This paper addresses some of the technical issues for the development of three vessel concepts for oil and gas production over the continental slope in the Gulf of Mexico (GOM). The paper is not intended to provide a detailed review of the analytical methods and design criteria. Instead, it is focused on technical problems being encountered for the design of deepwater production systems. Tentative solutions for those problems as well as topics for research and development are identified.


In Part I of this paper (Chiu, 1992), the technical and operational issues of various well system concepts as well as the design aspects of deepwater risers were addressed. As a continuation, this paper addresses the technology issues for the development of a Semisubmersible Production Platform (SPP), a tanker-based Floating Production Storage and Offloading vessel (FPSO), and a Tension Leg Platform (TLP). Mature technology is now available for developing petroleum prospects in water depth around 1000 m by using either one of the above mentioned vessel concepts. With minor modification of the design features and hardware components, many believe that the existing technology base remains applicable for field development up to 1300 m of water. So far, a FPSO system has not been deployed in the GOM because storage of crude oil is in general not the primary functional requirement for a production platform in these water depths. In view of a field development in 2000 m of water, however, one may find that the advantages of pipeline transportation can be compromised due to the following two factors:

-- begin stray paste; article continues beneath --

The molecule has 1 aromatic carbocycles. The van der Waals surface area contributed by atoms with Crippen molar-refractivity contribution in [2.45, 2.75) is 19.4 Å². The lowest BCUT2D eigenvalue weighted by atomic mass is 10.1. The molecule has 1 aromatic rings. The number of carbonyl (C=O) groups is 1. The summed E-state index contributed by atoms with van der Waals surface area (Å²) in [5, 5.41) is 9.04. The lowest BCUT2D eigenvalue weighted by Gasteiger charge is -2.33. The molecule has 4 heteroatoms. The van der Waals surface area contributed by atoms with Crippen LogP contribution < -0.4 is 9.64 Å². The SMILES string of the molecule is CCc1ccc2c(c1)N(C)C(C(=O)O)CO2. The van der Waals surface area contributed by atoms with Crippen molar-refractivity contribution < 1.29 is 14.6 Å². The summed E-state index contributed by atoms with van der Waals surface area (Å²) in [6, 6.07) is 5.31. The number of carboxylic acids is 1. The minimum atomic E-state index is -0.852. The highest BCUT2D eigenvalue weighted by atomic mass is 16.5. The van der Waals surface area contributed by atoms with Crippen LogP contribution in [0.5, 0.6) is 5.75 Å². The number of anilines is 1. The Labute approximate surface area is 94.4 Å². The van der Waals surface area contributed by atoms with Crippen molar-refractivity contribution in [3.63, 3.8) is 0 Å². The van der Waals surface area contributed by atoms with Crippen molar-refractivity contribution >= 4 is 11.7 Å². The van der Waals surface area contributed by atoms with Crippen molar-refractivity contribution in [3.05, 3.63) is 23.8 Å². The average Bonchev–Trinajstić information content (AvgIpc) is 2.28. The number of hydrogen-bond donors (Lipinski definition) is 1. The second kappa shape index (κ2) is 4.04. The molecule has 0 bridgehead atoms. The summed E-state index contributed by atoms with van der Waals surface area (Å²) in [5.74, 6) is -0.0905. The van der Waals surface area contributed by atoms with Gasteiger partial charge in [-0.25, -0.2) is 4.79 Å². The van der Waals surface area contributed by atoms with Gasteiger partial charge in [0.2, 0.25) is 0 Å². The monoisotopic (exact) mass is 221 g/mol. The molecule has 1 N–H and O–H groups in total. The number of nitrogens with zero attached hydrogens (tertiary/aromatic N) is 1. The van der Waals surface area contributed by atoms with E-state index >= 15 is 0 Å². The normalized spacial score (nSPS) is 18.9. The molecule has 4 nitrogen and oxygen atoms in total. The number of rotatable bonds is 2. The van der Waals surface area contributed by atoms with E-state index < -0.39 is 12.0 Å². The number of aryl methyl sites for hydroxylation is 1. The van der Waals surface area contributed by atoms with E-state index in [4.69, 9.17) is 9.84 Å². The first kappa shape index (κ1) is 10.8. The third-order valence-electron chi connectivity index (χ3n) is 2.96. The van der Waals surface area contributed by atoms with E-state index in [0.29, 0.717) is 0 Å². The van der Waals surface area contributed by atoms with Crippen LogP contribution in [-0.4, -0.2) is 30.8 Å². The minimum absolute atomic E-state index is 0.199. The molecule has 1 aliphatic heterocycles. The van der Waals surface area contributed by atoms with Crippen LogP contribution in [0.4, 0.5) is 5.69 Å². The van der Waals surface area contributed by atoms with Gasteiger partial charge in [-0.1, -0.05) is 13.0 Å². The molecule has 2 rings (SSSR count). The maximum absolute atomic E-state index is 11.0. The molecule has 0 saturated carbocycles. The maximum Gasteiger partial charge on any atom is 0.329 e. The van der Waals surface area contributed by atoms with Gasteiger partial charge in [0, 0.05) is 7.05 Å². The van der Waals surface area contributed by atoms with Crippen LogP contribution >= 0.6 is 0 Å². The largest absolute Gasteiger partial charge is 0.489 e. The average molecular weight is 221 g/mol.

1. The distance to the nearest shallow water trunk lines is in general over 70 km, and

  2. The produced fluid must be pumped up the slope from 2000 m to around 100 m water depth.

This content is only available via PDF.
You can access this article if you purchase or spend a download.